How to Deal with Pain and Discomfort in Heart Disease


As after any operation you can expect to feel some pain. In the early days after your operation you will be given painkillers. Do not be afraid to tell the staff if you are in pain and if you do not find the drugs you have been given effective don’t just grin and bear it. Pain relief is more effective if pain is quelled early on rather than allowing it to take hold. Sylvia recalls: ‘There were times when the pain was dreadful but each day is an improvement and as you get better you feel better in body and mind.

‘Post-operatively my sternum was terribly sore says Gill. ‘I couldn’t wear a bra and it’s only now, a year later, that I’ve started wearing one again. My legs were painful too and that was rather a shock. Even now they swell up and I can’t stand still for long.’

Pain is always worse if you are afraid, so knowing what pain to expect and what you can do to relieve it should ensure that you do not suffer unduly. It usually takes around three months for complete healing to take place after heart surgery.

heart Disease

You may experience pain in the chest or the leg or arm where the blood vessel has been removed. Your leg may also swell slightly. Wearing an elastic support stocking and keeping your feet up when you sit down for the first few weeks after your operation will help. Howard observes: ‘It took a good three months before I could do what I wanted to do. The wound from the leg held me back because of the pain. I used to put my leg up and keep it up.’ You may experience numbness and pins and needles around the scar. It is nothing to worry about and usually goes away of its own accord. You can aid the healing process and avoid discomfort by making sure that you don’t overdo it especially in the first six weeks after your operation.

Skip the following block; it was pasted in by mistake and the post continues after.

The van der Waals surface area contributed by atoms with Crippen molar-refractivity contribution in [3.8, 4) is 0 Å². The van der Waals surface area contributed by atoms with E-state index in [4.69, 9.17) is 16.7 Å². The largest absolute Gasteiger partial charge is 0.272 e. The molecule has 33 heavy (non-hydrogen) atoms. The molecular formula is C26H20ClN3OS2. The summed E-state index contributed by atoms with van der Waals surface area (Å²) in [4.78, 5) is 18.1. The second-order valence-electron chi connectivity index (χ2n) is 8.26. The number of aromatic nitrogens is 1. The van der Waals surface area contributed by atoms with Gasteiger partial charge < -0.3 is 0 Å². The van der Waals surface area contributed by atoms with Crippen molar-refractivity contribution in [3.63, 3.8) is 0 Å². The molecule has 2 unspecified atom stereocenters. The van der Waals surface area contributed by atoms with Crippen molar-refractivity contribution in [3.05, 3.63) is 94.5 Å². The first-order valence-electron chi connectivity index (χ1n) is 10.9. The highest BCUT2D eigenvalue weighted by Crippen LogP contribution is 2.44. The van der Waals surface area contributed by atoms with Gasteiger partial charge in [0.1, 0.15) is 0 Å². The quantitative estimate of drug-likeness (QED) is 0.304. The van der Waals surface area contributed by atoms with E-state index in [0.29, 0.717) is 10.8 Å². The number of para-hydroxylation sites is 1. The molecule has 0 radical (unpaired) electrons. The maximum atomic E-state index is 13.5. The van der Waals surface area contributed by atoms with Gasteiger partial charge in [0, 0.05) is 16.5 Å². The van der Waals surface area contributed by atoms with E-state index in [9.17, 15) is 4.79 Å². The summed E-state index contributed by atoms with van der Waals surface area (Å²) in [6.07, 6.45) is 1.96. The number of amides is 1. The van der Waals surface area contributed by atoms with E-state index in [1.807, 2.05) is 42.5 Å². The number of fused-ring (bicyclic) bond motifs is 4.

In the first few weeks you can expect to experience muscle pain especially in the centre of your chest, neck, back and arms where the ligaments and muscles have been stretched during the operation. This is normal and will gradually fade as the scar heals.

You may find you feel especially stiff and uncomfortable first thing in the morning in which case it can help to do the exercises you have been taught.

If what you are suffering is discomfort rather than actual pain, doing something distracting such as reading a book, calling a friend or going for a walk may help. If pain is so severe you cannot ignore it you should tell the doctor, as there are various painkilling drugs that can be prescribed to help. There are also techniques of pain management, including relaxation techniques that will help you feel more in control of any pain you may be experiencing. These days, with effective techniques of pain relief, there is no need for anyone to put up with severe pain either while they are in hospital or at home.

Be Sociable, Share!

Related posts:

  1. How to help your Doctor help you During Heart Disease
  2. How to Make Practical Arrangements for Heart Disease
  3. How to Deal with Unmet Needs When Suffering from Heart Disease
  4. How to Live With Angina Associated with Heart Disease
  5. How to Deal With Immediate Reactions after Diagnosed with Heart Disease

Filed Under: Health & Personal Care

Tags:

About the Author: Andrew Reinert is a health care professional who loves to share different tips on health and personal care. He is a regular contributor to MegaHowTo and lives in Canada.

RSSComments (0)

Trackback URL

Comments are closed.